Saturday Film School at Raindance and the pesky business
of 'magnifying trouts'
small plaque to the side of the stage in the Old Cinema theatre in the University of Westminster that says that the Lumière
brothers chose the venue to for the first public showing in England of moving pictures, back in 1896. Today, Raindance
is holding a one-day Saturday film school here. Because the Raindance Festival was founded to provide a platform for independent
film, this seems wonderfully appropriate. But nobody on the platform mentions it which I also like - it has a 'goes
without saying' feel to it.
Besides, Elliot Grove, the Raindance
founder and the main speaker has an awful lot to say about an awful lot of other things. In a lightning-speed morning, he
covers his Amish childhood in Ontario and his magical adolescent discovery of cinema, his early days working with
sculptor, Henry Moore, and on movies with a lovesick Richard Burton. He gives us a demonstration of the potential of making
films with a £100 Flip video camera and still finds time to share some fresh insights into basic story structure.
I wasn't expecting that. I've been writing professionally for years and
have, what I like to think, is a healthy distrust of the industry that often preys on aspiring screenwriters and film-makers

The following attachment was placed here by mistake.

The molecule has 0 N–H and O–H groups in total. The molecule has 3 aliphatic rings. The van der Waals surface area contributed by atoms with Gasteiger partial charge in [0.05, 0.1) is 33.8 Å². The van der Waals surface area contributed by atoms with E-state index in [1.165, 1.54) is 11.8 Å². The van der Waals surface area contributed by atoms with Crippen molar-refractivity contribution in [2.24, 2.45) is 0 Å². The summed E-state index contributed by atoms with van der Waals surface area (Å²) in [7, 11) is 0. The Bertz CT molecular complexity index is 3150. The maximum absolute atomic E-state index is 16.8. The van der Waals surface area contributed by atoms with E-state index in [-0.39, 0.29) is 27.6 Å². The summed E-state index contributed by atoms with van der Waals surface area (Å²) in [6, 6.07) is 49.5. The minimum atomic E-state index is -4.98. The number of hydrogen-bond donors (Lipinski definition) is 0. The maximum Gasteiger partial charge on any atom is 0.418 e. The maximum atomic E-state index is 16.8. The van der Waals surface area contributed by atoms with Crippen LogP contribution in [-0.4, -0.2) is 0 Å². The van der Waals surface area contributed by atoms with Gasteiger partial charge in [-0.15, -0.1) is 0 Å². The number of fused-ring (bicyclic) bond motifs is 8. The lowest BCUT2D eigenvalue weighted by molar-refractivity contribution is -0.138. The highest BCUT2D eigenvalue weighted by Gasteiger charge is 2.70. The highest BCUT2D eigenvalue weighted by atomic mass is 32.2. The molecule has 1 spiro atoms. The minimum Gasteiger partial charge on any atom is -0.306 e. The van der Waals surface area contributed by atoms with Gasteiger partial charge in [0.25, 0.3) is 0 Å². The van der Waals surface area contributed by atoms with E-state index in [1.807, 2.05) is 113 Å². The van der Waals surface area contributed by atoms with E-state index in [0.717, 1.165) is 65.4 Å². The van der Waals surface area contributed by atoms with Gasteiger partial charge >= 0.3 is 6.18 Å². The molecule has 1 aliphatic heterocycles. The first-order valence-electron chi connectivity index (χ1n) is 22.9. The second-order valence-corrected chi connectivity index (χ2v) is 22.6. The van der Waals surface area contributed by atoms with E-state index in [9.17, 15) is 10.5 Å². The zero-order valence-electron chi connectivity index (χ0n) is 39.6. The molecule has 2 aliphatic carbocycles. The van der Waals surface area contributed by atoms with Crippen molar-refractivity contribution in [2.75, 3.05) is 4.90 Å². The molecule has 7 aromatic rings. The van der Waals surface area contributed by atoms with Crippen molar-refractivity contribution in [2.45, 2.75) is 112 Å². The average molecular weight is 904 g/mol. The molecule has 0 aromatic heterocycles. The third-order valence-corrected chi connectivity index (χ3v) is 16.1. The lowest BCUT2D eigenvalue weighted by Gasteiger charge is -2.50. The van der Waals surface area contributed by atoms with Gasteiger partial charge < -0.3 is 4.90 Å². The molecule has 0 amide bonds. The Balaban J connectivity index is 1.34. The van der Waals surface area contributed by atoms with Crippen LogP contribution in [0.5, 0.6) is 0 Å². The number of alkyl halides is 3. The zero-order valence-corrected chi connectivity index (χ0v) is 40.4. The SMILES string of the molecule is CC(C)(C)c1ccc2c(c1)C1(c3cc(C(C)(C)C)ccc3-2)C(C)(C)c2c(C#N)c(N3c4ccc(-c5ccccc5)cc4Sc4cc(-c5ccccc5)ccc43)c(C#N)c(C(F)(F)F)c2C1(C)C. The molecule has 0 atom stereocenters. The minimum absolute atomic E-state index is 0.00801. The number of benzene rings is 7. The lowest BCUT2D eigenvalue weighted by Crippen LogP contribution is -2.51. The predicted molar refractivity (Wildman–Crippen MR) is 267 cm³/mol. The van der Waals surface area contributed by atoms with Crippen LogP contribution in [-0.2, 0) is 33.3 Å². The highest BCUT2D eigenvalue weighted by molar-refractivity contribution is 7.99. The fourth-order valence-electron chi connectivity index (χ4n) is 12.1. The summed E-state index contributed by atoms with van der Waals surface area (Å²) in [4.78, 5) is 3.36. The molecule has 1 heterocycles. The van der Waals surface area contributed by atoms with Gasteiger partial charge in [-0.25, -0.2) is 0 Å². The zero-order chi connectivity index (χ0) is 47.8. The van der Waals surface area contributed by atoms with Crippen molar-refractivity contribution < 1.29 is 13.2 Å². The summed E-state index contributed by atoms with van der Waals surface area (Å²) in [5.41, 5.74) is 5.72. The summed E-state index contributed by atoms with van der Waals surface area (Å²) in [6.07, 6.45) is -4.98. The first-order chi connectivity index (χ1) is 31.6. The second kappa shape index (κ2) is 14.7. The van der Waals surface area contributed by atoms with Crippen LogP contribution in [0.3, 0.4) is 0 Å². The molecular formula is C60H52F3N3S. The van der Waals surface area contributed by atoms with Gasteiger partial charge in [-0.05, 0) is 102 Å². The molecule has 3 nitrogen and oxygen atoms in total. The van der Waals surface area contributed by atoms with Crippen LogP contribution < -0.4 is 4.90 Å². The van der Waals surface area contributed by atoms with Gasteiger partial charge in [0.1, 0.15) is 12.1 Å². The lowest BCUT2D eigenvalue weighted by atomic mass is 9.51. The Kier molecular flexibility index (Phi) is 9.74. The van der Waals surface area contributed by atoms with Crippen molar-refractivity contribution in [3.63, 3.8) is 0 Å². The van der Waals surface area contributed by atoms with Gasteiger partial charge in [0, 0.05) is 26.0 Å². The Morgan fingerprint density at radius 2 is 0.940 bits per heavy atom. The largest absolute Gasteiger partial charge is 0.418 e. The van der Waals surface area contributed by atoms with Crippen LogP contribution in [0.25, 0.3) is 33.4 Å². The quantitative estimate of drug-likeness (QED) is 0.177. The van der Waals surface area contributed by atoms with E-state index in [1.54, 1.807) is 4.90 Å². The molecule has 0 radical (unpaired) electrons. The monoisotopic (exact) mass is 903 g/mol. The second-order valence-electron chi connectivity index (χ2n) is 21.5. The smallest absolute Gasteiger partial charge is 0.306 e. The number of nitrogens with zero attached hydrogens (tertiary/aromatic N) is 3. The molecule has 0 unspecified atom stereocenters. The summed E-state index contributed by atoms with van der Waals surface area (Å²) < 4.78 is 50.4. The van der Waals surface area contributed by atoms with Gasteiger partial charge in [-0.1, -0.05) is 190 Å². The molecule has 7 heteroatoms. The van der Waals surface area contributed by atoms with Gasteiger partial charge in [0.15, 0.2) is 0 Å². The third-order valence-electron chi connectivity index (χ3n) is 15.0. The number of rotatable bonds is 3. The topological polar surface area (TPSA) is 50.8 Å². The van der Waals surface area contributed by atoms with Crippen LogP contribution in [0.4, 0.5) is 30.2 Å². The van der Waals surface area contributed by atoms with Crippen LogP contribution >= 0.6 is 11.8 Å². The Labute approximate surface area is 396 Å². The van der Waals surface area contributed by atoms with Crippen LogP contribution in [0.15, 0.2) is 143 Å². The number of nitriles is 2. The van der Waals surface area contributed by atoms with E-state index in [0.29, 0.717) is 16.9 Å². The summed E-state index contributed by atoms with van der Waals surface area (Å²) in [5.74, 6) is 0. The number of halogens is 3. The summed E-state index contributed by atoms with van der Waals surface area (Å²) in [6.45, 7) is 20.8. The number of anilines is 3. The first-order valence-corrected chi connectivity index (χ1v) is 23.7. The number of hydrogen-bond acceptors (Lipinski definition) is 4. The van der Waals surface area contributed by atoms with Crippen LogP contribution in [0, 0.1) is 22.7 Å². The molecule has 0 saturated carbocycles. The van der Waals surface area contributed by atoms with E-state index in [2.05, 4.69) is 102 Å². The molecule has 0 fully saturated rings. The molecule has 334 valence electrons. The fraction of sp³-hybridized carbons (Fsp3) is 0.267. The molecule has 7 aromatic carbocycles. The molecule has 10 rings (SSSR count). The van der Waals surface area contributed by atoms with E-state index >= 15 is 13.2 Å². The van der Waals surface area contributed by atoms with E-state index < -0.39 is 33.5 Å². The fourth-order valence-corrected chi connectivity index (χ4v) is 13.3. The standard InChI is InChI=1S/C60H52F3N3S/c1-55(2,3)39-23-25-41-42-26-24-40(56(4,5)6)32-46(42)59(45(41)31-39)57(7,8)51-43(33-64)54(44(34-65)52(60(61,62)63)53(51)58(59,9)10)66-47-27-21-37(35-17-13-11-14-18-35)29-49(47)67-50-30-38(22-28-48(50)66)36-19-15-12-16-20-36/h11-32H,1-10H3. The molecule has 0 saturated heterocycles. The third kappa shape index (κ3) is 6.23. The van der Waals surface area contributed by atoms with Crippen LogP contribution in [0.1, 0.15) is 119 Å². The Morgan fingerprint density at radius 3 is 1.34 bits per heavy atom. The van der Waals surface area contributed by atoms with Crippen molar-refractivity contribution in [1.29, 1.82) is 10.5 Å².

so I'd come to this event thinking that I'd probably doze through Elliot's opening bit on writing. But Elliot
Grove is a brilliant and charismatic speaker - nobody is likely to doze when he's on stage. I've got, what I
like to think, is a healthy distrust of charismatic speakers but Grove also seems grounded and full of common- sense. I take
so many notes and my pen flies so rapidly across the paper that I spend an hour after the session trying to figure out why
Grove claims that the writers in "Goodwill Hunting" gave Matt Damon's protagonist the "special trout"
of being brilliant at maths and that to add to a character's appeal, they made him the absolute best in his field which
is he explains, a writers' ploy of "magnifying a trout." Now why would they want to do that?
He said 'trait', of course. It was just one of many points he managed
to squeeze into a talk that included a look at high and low concept, and why Seinfeld helped bring down the Soviet Union,
before whooshing on to demystifying the business of film production. Simon Hunter came on in the afternoon and demystified
directing. If anybody walked into the venerable Old Cinema with the illusion that film is a glamorous business, they were
rapidly relieved of that illusion. But Raindance does emphasize the joy of film-making. And surely that's far better.